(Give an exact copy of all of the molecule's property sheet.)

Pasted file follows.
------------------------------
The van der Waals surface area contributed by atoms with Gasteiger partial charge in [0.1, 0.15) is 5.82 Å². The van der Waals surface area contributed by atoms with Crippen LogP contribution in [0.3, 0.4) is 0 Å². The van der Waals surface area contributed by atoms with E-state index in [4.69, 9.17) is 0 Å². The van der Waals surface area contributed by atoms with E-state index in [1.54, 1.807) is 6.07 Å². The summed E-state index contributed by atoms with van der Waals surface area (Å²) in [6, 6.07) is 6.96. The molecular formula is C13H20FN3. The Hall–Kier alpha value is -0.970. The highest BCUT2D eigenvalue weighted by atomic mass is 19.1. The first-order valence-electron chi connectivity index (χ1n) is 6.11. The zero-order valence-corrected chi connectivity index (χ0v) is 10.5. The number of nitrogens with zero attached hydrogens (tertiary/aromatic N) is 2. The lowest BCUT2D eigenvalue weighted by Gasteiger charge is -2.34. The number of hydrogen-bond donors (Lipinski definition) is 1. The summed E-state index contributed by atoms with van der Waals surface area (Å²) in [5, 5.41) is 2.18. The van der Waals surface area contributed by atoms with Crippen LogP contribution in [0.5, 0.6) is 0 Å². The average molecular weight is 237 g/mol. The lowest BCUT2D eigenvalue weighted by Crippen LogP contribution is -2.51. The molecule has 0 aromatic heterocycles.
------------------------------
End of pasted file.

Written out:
The van der Waals surface area contributed by atoms with Gasteiger partial charge in [0.1, 0.15) is 5.82 Å². The van der Waals surface area contributed by atoms with Crippen LogP contribution in [0.3, 0.4) is 0 Å². The van der Waals surface area contributed by atoms with E-state index in [4.69, 9.17) is 0 Å². The van der Waals surface area contributed by atoms with E-state index in [1.54, 1.807) is 6.07 Å². The summed E-state index contributed by atoms with van der Waals surface area (Å²) in [6, 6.07) is 6.96. The molecular formula is C13H20FN3. The Hall–Kier alpha value is -0.970. The highest BCUT2D eigenvalue weighted by atomic mass is 19.1. The first-order valence-electron chi connectivity index (χ1n) is 6.11. The zero-order valence-corrected chi connectivity index (χ0v) is 10.5. The number of nitrogens with zero attached hydrogens (tertiary/aromatic N) is 2. The lowest BCUT2D eigenvalue weighted by Gasteiger charge is -2.34. The number of hydrogen-bond donors (Lipinski definition) is 1. The summed E-state index contributed by atoms with van der Waals surface area (Å²) in [5, 5.41) is 2.18. The van der Waals surface area contributed by atoms with Crippen LogP contribution in [0.5, 0.6) is 0 Å². The average molecular weight is 237 g/mol. The lowest BCUT2D eigenvalue weighted by Crippen LogP contribution is -2.51. The molecule has 0 aromatic heterocycles.